Oddly, Seabright doesn’t get to the obvious reason why women are handicapped in the workplace until almost the end of his book – namely, maternity. Women take career breaks just when their careers are in their upward trajectories. They thus lose all-important visibility at a crucial time; a lot of research in fact suggests that the late twenties and early thirties are the worst time to step off the professional ladder. In the context of long lifespans, women are acting against their own long-term self-interest – against their later “bargaining power”. Seabright gallantly argues that it’s “stupid” for women to be penalized for being conscientious about motherhood. In addition, losing female talent and productivity in midlife is bad for the economy. The workplace – and our methods of organizing work – ought instead to make women the model sex.
Seabright’s solution is straightforward: “compulsory paternity leave”, so that career breaks don’t signal, as he puts it, a lack of CEO potential. This would certainly be a step in the right direction ….
Compulsory paternity leave. Now there’s a handicap that Diana Moon Glampers, the Handicapper General, must have dreamed up.
In 10 Words You Literally Didn’t Know You Were Getting Wrong, a young word nerd rehearses some misusage that may or may not be common except for misuse of “literally.” There’s nothing uncommon about misuse of that.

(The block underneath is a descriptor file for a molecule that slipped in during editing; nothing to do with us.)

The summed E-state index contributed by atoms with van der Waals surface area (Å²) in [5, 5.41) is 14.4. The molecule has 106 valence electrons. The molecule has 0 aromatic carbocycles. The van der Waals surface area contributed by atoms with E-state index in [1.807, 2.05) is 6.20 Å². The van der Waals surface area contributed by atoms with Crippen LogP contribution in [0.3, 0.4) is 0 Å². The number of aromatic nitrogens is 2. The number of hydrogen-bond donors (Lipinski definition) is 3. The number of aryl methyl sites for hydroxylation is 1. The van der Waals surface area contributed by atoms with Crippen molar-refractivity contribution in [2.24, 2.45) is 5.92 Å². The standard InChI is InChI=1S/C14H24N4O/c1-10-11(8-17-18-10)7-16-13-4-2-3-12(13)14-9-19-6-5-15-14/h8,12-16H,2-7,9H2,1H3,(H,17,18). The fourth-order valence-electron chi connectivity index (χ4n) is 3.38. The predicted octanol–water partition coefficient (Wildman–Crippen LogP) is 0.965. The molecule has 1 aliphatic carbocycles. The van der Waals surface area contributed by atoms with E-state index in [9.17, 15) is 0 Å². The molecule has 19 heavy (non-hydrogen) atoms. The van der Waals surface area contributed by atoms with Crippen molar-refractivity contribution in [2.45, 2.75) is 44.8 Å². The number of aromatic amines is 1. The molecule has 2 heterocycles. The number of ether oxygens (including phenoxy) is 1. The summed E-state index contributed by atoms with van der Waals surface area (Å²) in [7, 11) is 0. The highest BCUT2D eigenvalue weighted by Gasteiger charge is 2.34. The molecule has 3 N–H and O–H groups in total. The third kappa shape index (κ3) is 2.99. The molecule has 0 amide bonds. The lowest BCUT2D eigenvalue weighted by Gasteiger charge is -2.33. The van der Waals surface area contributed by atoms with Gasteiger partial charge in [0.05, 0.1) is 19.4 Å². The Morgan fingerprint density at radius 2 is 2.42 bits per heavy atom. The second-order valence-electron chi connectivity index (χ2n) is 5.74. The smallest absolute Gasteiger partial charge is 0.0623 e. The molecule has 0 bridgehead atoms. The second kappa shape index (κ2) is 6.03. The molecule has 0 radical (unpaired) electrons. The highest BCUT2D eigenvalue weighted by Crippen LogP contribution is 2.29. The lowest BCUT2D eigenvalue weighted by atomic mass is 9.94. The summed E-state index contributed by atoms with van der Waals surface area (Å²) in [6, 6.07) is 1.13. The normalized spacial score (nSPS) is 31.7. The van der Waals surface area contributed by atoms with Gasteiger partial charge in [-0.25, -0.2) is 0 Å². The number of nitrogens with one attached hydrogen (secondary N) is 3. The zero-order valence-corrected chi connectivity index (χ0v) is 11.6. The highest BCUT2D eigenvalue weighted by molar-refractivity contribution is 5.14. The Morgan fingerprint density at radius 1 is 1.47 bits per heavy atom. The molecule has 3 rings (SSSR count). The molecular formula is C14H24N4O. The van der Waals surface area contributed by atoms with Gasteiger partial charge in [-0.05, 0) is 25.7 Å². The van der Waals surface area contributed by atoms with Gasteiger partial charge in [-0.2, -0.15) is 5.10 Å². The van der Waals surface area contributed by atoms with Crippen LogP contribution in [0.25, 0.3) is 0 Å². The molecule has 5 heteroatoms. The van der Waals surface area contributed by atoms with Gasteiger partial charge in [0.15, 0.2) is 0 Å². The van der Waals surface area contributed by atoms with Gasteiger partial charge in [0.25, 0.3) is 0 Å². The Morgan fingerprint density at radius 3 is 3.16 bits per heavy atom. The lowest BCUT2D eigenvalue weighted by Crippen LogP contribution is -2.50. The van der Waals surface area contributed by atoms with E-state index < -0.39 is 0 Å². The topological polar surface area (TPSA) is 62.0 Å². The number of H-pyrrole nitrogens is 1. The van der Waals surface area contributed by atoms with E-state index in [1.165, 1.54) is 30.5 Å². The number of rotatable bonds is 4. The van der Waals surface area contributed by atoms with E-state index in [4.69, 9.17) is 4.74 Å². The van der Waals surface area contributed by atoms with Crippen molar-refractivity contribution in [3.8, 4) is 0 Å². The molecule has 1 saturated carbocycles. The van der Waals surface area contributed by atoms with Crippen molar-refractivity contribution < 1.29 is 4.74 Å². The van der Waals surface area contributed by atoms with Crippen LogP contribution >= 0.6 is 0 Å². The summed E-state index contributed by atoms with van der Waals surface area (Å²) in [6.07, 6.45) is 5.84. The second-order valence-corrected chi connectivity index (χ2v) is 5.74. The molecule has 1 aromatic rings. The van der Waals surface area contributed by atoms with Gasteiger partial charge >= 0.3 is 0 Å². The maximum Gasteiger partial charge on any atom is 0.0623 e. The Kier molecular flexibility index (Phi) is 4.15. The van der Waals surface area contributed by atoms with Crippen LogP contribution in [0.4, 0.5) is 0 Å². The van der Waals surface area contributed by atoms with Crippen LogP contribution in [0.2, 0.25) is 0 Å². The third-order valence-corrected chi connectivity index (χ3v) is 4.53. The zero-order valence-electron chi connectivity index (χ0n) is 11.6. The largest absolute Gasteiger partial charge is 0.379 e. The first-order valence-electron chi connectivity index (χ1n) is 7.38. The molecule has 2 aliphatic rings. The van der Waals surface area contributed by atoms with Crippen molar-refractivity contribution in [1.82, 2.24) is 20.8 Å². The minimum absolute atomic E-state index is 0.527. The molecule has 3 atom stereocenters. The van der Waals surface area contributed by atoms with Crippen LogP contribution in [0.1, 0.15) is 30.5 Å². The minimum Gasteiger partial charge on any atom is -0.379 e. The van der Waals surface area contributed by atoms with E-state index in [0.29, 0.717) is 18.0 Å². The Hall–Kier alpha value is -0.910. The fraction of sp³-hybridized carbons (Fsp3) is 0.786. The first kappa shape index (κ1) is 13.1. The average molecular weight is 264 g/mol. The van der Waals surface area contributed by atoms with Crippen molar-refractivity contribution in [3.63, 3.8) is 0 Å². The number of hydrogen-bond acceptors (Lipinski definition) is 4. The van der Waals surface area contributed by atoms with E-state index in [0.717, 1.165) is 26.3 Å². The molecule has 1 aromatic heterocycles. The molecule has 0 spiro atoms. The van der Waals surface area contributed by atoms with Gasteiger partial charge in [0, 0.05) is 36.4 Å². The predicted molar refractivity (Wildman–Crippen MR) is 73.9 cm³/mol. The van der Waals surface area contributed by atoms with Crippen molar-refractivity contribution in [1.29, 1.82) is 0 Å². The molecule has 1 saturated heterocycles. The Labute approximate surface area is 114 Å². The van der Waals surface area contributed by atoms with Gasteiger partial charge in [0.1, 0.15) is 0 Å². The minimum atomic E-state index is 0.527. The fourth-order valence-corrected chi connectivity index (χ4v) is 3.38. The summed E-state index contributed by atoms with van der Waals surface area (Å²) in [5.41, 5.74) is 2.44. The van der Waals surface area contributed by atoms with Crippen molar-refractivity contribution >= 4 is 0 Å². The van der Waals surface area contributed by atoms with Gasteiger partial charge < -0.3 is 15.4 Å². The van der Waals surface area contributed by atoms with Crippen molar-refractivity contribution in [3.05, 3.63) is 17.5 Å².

I first became aware of its rampant misuse by paying attention to what was coming from pulpits. The silliest example I can recall was the pompadoured Chaplain of a Krustian “University” in the South saying that “college students on campus today are literally raising Cain.” (Or maybe it was “literally raising cane.” It was spoken, after all.)
It did nothing for my confidence in their exegesis that they claimed to be taking the Bible “literally,” of which literalism the apotheosis may have been Hal Lindsey’s suggestion that “locusts” in Revelation 9, which he took as prophecy, were military helicopters.
- Nobody takes all of the Bible literally – and that’s good because it’s not all literal.
- Contrary to what I was taught at one point as a young adult, there’s not even a preferential exegetical preference of “when possible, literal.”
- If you want to know how to interpret the Bible, which is a laudable objective, it would be a good thing not to listen to people who think it’s God’s equivalent of a do-it-yourself Chilton’s Manual for homo sapiens living on Earth.
Since I’m a bit of a dinosaur (not literally, I hasten to add), I’m not familiar with Mumford & Sons, but I am familiar with the downward trajectory of Church music in “conservative” Protestant churches up until about 15 years ago. Jordan Bloom at the American Conservative sees a connection.